Anne is a medical doctor interested in health systems performance with emphasis on non-communicable disease (NCD) research. Her MPH work at the University of Washington in 2014 focused on assessing for cardiovascular disease risk factors among HIV-infected individuals. With experience as a technical advisor in multiple USAID-funded HIV programs in Kenya, she’s interested in ways of leveraging existent public health programs to integrate NCD care; with focus on disease surveillance. Anne’s academic interests include operations research, program design and evaluation, policy analysis and advocacy in health. She looks forward to using the skills gained from her PhD experience to develop functional NCD surveillance systems and disease registries in Kenya and overall influence sustainable public health programming in non-communicable disease in Africa.


Beryne is a Kenyan medical doctor with an MPH in Global Health, University of Washington (UW). Her faculty adviser while doing her MPH at the UW was Dr. Carey Farquhar. After her graduate studies, she worked as a Postdoctoral fellow, under the mentorship of Dr. Grace John-Stewart, in the Global Center for Integrated Health of Women, Adolescents and Children (Global WACh) and Kenya Research Programs where she coordinated implementation research and national evaluation projects. Prior to joining the Global Health MPH program, she worked as a program officer with the International Center for AIDS Care and Treatment Programs (ICAP) in Kenya. At ICAP, she collaborated with Ministry of Health staff to strengthen health systems by training health workers and integrating HIV services with TB, maternal child health and family planning services. She coordinated programs that provided care to over 16,000 patients in rural Nyanza, Kenya. Her primary interests and work are in maternal, child and adolescent HIV and reproductive health. She is also interested in qualitative research and has conducted three qualitative projects looking at exclusive breastfeeding in Kenyan women, use of text messaging to increase adult adherence to HIV care and assessment of factors that influence health provider adherence to PMTCT guidelines. Her goal is to broaden her understanding and practice of implementation science to improve healthy service delivery in low resource-settings.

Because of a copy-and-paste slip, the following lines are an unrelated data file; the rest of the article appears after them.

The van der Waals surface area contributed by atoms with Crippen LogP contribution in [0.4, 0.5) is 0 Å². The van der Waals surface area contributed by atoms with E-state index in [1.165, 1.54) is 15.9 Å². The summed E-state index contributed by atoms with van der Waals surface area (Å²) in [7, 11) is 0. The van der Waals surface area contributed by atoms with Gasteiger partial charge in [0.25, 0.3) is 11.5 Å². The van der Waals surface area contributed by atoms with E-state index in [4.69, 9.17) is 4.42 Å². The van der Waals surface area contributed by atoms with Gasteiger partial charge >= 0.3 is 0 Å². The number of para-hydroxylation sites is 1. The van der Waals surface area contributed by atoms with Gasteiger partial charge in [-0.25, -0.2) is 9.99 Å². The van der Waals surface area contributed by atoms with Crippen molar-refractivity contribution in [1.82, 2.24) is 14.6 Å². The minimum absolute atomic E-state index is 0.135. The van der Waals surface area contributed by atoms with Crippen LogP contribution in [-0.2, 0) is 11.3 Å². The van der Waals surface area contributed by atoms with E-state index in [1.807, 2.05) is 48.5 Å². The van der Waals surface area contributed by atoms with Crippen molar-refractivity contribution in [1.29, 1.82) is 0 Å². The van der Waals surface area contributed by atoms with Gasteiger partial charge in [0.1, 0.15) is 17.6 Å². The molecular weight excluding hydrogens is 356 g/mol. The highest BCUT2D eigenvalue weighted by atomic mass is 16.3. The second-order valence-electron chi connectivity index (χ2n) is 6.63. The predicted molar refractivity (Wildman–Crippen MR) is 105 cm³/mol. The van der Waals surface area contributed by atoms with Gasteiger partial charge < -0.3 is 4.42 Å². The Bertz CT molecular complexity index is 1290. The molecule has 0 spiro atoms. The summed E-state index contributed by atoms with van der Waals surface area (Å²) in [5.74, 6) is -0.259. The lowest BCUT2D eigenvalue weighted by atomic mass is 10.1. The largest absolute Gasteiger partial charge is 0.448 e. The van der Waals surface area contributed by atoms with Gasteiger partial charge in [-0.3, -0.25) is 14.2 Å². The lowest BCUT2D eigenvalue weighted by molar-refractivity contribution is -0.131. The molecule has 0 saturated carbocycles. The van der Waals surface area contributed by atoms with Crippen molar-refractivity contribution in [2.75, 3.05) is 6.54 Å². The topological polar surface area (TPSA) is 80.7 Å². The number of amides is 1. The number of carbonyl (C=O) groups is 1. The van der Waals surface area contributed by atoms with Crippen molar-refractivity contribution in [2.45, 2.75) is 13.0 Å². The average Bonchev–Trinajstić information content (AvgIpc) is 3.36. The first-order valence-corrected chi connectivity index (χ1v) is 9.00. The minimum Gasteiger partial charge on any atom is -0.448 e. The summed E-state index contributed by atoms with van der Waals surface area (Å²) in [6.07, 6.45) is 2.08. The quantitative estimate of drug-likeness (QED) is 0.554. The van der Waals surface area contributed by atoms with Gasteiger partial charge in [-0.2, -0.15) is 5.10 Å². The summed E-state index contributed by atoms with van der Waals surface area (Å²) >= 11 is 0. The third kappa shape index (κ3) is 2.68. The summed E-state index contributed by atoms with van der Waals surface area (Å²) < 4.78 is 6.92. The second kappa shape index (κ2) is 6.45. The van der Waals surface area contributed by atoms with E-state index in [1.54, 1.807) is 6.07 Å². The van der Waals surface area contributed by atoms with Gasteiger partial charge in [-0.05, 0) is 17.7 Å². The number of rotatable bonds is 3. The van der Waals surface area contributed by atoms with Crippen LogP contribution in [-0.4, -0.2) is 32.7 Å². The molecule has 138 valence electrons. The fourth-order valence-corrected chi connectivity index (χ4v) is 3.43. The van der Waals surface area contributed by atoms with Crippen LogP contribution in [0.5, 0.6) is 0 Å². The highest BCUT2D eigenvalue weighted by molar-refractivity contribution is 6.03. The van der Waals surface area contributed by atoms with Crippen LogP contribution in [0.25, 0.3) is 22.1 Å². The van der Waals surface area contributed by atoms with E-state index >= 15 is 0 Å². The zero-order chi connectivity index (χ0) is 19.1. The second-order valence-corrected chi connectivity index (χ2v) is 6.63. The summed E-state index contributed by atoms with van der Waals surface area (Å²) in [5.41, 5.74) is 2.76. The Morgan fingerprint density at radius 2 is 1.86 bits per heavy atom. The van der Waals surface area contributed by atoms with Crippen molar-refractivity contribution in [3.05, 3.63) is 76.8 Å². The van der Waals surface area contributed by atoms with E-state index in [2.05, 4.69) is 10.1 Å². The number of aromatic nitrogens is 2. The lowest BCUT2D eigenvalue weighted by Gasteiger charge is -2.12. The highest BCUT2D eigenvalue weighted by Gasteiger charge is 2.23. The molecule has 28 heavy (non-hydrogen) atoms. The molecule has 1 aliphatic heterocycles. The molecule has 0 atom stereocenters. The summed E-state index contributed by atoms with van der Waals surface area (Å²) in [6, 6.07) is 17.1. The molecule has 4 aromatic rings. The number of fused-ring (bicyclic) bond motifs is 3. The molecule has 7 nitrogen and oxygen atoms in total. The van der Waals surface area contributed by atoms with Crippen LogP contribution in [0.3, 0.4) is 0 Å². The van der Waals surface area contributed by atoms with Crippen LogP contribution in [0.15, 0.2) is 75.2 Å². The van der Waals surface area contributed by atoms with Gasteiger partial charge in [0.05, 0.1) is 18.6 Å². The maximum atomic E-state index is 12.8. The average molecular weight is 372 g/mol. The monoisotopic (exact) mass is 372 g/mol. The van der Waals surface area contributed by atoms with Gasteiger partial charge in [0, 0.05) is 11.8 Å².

André firmly believes that better policies can save millions of lives, the passion for health policy pushed him to study the impact of supra-national policies on national health systems at University of Washington as a Fulbright Scholar. In the future, he wants to put Portugal in the forefront of an ambitious global health agenda and help to design better Health Policies. André is a Medical Doctor and MPH by NOVA University of Lisbon, has already 5 years of professional experience in the area of Public Health, Health Policy and Epidemiology. Before joining University of Washington Dr. André worked for International organizations such as the WHO and the European Commission, and the Ministry of Health in Portugal.


Global public health practitioners have traditionally prioritized increasing volume of and access to services. Stephanie’s research interests focus on understanding the quality of those services and the patient experience of care. Her publications on short-term medical missions in Guatemala and on medical malpractice in the U.S. examine the physical and emotional harms endured by patients. Through doctoral studies, she seeks to expand her knowledge of intervention design and implementation, with a focus on maximizing care quality and ensuring patient dignity. A native of Massachusetts and graduate of Boston University (MPH), Stephanie aspires to teach and conduct research at the intersection of quality improvement and global patient safety. Although her dog will miss the New England snow, Stephanie looks forward to Seattle’s milder winters.


Having worked as a long term technical advisor for the HIV and Malaria national programs of an African country Caroline has been at the core of program scale up closely accompanying Health System (HS) challenges such as management, monitoring and evaluation (M&E), health workforce capacity and health financing among others. One thematic area that has stood out as a common major Health System challenge in these programs is the inadequate M&E of programs. In her most recent position she was part of the teams that were undertaking the Mozambique Malaria impact evaluation and GAVI full country evaluation (FCE). From these experiences she developed an interest in Health System Strengthening especially around malaria and immunization programs. During her PhD she would like to research on the effects of Health System Strengthening Grants on M&E activities over time. Her career goal upon graduation is to continue to support ministries of health in developing countries to improve health systems performance.


Deanna is joining the PhD program in Global Health Metrics & Implementation Science in 2017 after working for the US Centers for Disease Control and Prevention (CDC) for over four years. While at the CDC, Deanna worked with national tuberculosis (TB) programs across Africa and Asia to strengthen TB surveillance systems and improve their understanding and use of TB notification data for decision-making. In this job, she also spent significant time in Beijing, leading the development of TB prevention and control pilot projects in China. Before working at CDC, Deanna earned her MPH from Emory University where she focused on global environmental health. Deanna is passionate about studying implementation science to learn how to maximize impact of global health programs, particularly those that intersect health and development. She is interested in working with national health programs and their partners to design, evaluate, and scale-up evidence-based interventions to improve livelihoods in resource-limited settings. She also hopes to teach and provide mentorship on how to use data-driven approaches in global health to ensure the work we do is making the biggest impact in improving lives.